Tyler Klein Longmire is an animator and theatre-maker based in Calgary, AB. He works as the Production Director at the Quickdraw Animation Society, a non-profit co-op for independent animators, and is a founding member of the Humble Wonder performance collective. His practice attempts to explore the spaces where animated film, performance, technology, and his communities can intersect. Animation and theatre serve as the twin poles of his work, with some wild fluctuations in between them depending on what’s keeping him up at night. His works have been presented by Quickdraw, CSIF, Beakerhead, Sled Island, One Yellow Rabbit, Alberta Theatre Projects, Theatre Junction, The Old Trout Puppet Workshop, Making Treaty 7, the International Festival of Animated Objects, Telus SPARK Science Centre, Swallow-a-Bicycle Theatre, Sage Theatre, the Belfry Theatre, and Major Matt Mason, among others. Check out his work at www.tklongmire.com !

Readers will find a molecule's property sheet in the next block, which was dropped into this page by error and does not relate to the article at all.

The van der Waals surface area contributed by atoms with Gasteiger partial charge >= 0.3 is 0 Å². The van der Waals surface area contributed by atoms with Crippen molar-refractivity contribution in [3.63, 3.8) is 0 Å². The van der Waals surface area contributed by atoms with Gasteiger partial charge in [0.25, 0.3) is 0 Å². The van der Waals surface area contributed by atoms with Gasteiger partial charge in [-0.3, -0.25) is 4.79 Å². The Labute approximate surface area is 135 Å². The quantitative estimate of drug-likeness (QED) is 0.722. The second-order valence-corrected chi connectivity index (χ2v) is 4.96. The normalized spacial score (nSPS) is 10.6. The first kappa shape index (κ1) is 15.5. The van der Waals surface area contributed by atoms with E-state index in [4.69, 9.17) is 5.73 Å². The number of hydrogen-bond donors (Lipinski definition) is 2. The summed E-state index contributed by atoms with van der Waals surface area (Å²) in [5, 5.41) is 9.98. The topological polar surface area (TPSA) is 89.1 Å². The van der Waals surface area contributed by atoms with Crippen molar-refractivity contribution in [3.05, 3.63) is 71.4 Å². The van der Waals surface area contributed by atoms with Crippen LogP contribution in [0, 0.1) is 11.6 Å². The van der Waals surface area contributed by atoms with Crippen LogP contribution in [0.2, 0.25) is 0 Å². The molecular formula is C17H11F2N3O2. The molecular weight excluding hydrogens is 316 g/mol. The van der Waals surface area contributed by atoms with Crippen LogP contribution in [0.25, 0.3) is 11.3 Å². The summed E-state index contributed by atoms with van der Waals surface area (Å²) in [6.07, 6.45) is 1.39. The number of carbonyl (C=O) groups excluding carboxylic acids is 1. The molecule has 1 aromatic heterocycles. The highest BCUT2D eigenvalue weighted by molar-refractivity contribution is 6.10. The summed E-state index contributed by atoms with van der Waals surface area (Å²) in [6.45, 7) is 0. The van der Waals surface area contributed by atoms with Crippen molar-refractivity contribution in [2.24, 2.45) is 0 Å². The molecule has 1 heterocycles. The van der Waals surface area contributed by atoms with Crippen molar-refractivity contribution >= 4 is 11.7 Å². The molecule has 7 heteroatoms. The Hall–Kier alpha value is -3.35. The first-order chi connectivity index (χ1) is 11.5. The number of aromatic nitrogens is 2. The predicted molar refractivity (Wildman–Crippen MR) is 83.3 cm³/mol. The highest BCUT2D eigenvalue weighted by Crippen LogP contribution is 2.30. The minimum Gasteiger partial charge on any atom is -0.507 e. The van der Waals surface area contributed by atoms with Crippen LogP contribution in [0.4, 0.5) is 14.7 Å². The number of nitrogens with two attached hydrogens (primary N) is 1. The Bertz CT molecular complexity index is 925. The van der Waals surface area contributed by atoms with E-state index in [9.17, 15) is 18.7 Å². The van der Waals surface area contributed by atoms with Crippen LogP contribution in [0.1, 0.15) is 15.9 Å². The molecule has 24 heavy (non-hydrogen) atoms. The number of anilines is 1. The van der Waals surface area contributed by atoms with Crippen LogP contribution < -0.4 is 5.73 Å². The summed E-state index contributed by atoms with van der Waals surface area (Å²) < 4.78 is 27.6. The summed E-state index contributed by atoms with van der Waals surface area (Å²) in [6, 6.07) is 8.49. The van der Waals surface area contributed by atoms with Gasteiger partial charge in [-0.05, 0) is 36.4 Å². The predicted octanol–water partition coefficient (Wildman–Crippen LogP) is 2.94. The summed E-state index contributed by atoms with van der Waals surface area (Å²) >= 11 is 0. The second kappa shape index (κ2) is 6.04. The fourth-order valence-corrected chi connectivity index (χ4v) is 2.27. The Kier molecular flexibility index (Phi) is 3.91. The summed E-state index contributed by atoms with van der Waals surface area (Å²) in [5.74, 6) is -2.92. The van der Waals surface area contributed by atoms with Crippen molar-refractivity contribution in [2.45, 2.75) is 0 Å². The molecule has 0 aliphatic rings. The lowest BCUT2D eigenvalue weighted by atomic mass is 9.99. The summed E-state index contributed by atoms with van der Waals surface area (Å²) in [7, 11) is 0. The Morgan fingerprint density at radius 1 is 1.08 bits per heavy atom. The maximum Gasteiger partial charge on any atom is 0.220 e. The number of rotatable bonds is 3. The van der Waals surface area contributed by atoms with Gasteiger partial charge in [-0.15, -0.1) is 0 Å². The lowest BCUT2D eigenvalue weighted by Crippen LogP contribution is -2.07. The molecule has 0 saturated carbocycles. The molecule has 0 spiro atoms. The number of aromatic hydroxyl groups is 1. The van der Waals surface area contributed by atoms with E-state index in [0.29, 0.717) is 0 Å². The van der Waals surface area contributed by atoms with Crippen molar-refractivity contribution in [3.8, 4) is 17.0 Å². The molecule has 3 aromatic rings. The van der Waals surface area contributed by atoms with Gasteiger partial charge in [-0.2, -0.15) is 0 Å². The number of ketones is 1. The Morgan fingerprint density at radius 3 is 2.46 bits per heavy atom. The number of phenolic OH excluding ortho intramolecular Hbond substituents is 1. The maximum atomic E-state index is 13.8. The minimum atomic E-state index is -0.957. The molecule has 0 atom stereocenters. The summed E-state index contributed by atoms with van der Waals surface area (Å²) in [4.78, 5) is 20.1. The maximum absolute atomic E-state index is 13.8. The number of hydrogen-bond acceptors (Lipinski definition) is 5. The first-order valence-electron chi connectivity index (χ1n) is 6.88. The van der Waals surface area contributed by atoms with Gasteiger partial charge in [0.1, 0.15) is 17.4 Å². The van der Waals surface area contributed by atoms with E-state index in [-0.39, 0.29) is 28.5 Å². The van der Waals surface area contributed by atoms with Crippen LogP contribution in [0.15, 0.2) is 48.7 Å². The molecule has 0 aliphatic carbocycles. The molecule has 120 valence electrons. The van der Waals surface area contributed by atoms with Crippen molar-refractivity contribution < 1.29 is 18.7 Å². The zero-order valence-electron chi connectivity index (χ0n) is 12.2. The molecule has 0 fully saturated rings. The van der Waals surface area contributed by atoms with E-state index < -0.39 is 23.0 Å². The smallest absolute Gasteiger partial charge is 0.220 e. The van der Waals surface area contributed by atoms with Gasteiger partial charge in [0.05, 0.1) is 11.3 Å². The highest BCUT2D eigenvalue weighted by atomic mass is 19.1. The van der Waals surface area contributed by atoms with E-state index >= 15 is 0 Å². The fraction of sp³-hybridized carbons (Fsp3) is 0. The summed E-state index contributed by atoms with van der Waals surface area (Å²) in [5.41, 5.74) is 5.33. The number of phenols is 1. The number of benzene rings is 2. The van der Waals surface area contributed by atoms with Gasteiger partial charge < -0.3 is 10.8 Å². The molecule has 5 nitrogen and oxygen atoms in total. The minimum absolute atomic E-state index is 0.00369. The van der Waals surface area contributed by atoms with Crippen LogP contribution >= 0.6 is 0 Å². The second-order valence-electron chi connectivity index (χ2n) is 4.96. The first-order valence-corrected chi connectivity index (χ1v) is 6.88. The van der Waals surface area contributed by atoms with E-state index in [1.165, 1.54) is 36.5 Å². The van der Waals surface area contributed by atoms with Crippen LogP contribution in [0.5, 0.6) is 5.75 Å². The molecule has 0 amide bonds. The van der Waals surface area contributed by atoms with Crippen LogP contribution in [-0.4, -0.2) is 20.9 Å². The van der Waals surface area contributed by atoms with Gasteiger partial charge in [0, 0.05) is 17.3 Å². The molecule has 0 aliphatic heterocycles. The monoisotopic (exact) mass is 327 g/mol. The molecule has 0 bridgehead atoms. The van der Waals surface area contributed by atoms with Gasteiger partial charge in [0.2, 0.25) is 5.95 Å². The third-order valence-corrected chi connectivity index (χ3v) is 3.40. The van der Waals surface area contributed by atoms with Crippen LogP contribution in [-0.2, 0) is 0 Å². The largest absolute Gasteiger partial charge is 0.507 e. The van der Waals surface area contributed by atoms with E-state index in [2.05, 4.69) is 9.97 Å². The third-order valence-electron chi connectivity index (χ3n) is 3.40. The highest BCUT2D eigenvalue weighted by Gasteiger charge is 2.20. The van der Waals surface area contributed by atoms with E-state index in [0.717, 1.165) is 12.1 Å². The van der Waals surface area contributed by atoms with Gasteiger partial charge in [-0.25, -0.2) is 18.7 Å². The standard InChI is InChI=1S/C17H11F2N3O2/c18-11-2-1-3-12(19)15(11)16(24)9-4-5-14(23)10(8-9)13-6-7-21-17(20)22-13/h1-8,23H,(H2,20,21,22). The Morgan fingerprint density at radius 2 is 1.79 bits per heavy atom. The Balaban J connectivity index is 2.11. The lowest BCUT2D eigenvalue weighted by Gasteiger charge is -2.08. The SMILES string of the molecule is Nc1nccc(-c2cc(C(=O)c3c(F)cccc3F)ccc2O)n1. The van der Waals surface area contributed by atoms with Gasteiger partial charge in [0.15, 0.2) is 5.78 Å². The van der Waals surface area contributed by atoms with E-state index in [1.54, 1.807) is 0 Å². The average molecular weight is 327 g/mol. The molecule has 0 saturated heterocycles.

Greg Marshall

A play upon the process of opposites; light versus darkness, additive versus subtractive, home and away, and progressions of time are brought together in this experimental art video piece. Minimal elements slip into representations of landscape against a backdrop of Père-Lachaise Cemetery in Paris, the most visited necropolis in the world, with scenes from Calgary mixed into the simple act of carving wood on a vice.

Greg Marshall is a video artist from Calgary who has shown recent work nationally and internationally at festivals and exhibits in Scotland, Wales, the US, Russia, Germany, Turkey, Brazil, Czech Republic, and the Ukraine as well as in Canada. His recent film bearing was also selected for the biennial New Technology Art Award Exhibition (NTAA) Edition 2019 in Ghent, Belgium for the month of November, as well at Cutlog Artists Moving Image Exhibition at the Royal Scottish Academy in Edinburgh. Often through a meditative process his work tends to examine the effects of technology and dislocation in its various forms including war.

He is a Dean’s List graduate from the Alberta University for the Arts (formerly ACAD) from 1994 in Fine Arts with a major in Painting. His work often draws upon his technical background as a visual effects supervisor and animator.